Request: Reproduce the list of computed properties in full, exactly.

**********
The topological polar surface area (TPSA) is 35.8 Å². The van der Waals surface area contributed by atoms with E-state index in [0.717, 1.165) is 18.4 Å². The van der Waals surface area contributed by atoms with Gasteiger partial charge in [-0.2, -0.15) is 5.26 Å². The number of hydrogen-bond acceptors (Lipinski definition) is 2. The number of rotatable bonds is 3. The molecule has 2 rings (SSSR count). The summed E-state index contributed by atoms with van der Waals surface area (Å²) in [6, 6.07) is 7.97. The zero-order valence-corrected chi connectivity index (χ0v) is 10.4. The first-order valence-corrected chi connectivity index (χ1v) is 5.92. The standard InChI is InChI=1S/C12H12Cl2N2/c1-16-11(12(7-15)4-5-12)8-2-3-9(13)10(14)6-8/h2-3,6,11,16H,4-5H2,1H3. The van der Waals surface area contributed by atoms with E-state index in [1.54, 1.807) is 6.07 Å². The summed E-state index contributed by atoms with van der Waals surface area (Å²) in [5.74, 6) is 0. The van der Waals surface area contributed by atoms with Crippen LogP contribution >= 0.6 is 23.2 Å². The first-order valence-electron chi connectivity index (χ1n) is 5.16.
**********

The topological polar surface area (TPSA) is 35.8 Å². The van der Waals surface area contributed by atoms with E-state index in [0.717, 1.165) is 18.4 Å². The van der Waals surface area contributed by atoms with Gasteiger partial charge in [-0.2, -0.15) is 5.26 Å². The number of hydrogen-bond acceptors (Lipinski definition) is 2. The number of rotatable bonds is 3. The molecule has 2 rings (SSSR count). The summed E-state index contributed by atoms with van der Waals surface area (Å²) in [6, 6.07) is 7.97. The zero-order valence-corrected chi connectivity index (χ0v) is 10.4. The first-order valence-corrected chi connectivity index (χ1v) is 5.92. The standard InChI is InChI=1S/C12H12Cl2N2/c1-16-11(12(7-15)4-5-12)8-2-3-9(13)10(14)6-8/h2-3,6,11,16H,4-5H2,1H3. The van der Waals surface area contributed by atoms with E-state index in [1.54, 1.807) is 6.07 Å². The summed E-state index contributed by atoms with van der Waals surface area (Å²) in [5.74, 6) is 0. The van der Waals surface area contributed by atoms with Crippen LogP contribution >= 0.6 is 23.2 Å². The first-order valence-electron chi connectivity index (χ1n) is 5.16.